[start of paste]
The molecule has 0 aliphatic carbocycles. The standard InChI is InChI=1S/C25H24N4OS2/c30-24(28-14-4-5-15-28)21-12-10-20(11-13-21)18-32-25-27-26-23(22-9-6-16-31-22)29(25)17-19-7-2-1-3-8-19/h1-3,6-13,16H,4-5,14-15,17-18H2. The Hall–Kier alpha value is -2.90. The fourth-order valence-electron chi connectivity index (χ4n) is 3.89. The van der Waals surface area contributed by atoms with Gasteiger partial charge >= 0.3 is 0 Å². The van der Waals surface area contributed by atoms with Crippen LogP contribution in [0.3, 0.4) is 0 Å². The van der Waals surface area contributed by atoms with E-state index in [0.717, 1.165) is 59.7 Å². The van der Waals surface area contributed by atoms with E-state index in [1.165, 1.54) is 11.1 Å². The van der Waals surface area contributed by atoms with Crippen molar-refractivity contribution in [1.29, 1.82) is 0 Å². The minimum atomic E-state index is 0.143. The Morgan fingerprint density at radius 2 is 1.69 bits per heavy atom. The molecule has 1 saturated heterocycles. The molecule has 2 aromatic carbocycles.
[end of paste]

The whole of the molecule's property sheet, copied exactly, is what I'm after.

The molecule has 0 aliphatic carbocycles. The standard InChI is InChI=1S/C25H24N4OS2/c30-24(28-14-4-5-15-28)21-12-10-20(11-13-21)18-32-25-27-26-23(22-9-6-16-31-22)29(25)17-19-7-2-1-3-8-19/h1-3,6-13,16H,4-5,14-15,17-18H2. The Hall–Kier alpha value is -2.90. The fourth-order valence-electron chi connectivity index (χ4n) is 3.89. The van der Waals surface area contributed by atoms with Gasteiger partial charge >= 0.3 is 0 Å². The van der Waals surface area contributed by atoms with Crippen LogP contribution in [0.3, 0.4) is 0 Å². The van der Waals surface area contributed by atoms with E-state index in [0.717, 1.165) is 59.7 Å². The van der Waals surface area contributed by atoms with E-state index in [1.165, 1.54) is 11.1 Å². The van der Waals surface area contributed by atoms with Crippen molar-refractivity contribution in [1.29, 1.82) is 0 Å². The minimum atomic E-state index is 0.143. The Morgan fingerprint density at radius 2 is 1.69 bits per heavy atom. The molecule has 1 saturated heterocycles. The molecule has 2 aromatic carbocycles.